Nay Pyone Latt, the blogger, short story writer and activist, leaned forward in his chair and asked, “but why would i want to promote my work?”. Patrick Neate, the Whitbread Award winning novelist and man behind the global BookSlam events, paused for a moment, clearly puzzled by a comment that perhaps explains a lot about the state of literature in Burma.
Since the general amnesty in January 2011, there have been a host of books published by ex-prisoners detailing their imprisonment; a selection of personal stories exorcising the memories in public but made for private reasons. Looking inwards and writing for yourself, not for an audience. Perhaps this is the inevitable result of 50 years of censorship, after material, thoughts and ideas are strictly controlled in their distribution and who they reach, when this is taken away, self-censorship kicks in and writers question why they need to promote and distribute their work. Patrick Neate, to his credit, agreed that it was up to the writer to decide if their work is promoted or not and didn’t push the question further, but it was a stark introduction to Burmese literature for a man who had been in the country less than 24 hours.
Patrick Neate, along with Jonathan Douglas, the Director of the National Literacy Trust were in Yangon at the invitation of the British Council Arts team to participate at a Literature Development event at the Park Royal hotel last weekend.
It was a fantastic weekend where selected members of the literature community in Yangon were invited to the two day event; the short story writer and columnist Han Zaw, linguist and freelance writer Phyu Phyu Win, Tan Swe from Unity Publishing, Mra Hinzi translator of River of Lost Footsteps, Nang Voe Seng Yangon Deputy Chairperson of the SLCA, Nace Cunningham from Pansodan Galleries, Douglas Long from the Myanmar Times and representatives from Myanmar Book Centre, Monument Books, Popular Books, Inwa Books and Tab Book centre.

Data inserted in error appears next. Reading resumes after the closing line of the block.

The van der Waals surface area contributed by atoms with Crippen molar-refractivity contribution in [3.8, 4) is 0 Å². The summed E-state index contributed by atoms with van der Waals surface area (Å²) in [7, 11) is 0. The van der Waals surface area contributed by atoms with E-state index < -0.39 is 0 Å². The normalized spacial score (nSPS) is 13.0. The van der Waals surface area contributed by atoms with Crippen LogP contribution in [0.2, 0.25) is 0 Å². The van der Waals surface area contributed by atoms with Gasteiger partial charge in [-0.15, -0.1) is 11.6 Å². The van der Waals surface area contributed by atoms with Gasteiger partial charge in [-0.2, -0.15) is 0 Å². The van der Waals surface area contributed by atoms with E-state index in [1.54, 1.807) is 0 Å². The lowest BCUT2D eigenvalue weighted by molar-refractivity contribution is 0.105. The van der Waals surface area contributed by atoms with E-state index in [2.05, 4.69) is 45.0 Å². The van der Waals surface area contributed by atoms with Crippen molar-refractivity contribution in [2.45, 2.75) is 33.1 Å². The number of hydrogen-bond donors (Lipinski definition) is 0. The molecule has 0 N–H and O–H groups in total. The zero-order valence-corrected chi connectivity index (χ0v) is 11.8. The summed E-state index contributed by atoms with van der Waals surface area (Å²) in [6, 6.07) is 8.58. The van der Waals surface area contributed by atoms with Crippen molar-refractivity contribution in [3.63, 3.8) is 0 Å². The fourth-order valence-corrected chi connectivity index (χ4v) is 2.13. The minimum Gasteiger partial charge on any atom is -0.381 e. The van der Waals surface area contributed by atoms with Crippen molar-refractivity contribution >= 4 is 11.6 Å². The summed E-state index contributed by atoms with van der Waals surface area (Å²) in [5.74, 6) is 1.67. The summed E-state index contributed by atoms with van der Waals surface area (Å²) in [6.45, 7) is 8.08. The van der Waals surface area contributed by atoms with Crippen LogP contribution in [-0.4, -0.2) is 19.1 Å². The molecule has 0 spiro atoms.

Jonathan Douglas presented sessions on ‘Building Communities through Literature” and “Promoting Reading through Partnerships’ explaining how literacy in children and adults can be encouraged through strategic collaborations and campaigns, highlighting successful campaigns in the UK, such as “One Book, One City” and how this could be transferred to Burma.
Patrick Neate, through his BookSlam literary night club, described the process needed to run your own Live Literature events, from applied skills, to building an audience.
While much was discussed, several key issues arose time and again over the weekend, with translation at the forefront of most of the participants minds. Mra Hinzi, as a translator, noted that the most difficult aspect of her work was translating from Burmese to English, not from English to Burmese, which only compounds the lack of good quality translated works. The absence of editors was highlighted as a major concern and the desperate need for an Association of Translators to provide guidelines and editorial management. Han Zaw and a few others questioned not just the quality of translations but also the genre, and suggested some consensus needs to be taken between the translators, publishers and book distributors as to which works should be prioritized to ensure maximum impact.
Although it was only two days, and it passed very quickly, this weekend was the first serious attempt to bring the literary community under one roof, not to promote a book, or to showcase an author, but to assess the state of Burmese literature, to learn and understand what the key players in the industries are doing and how they can work together to contribute to the development of literature in Burma.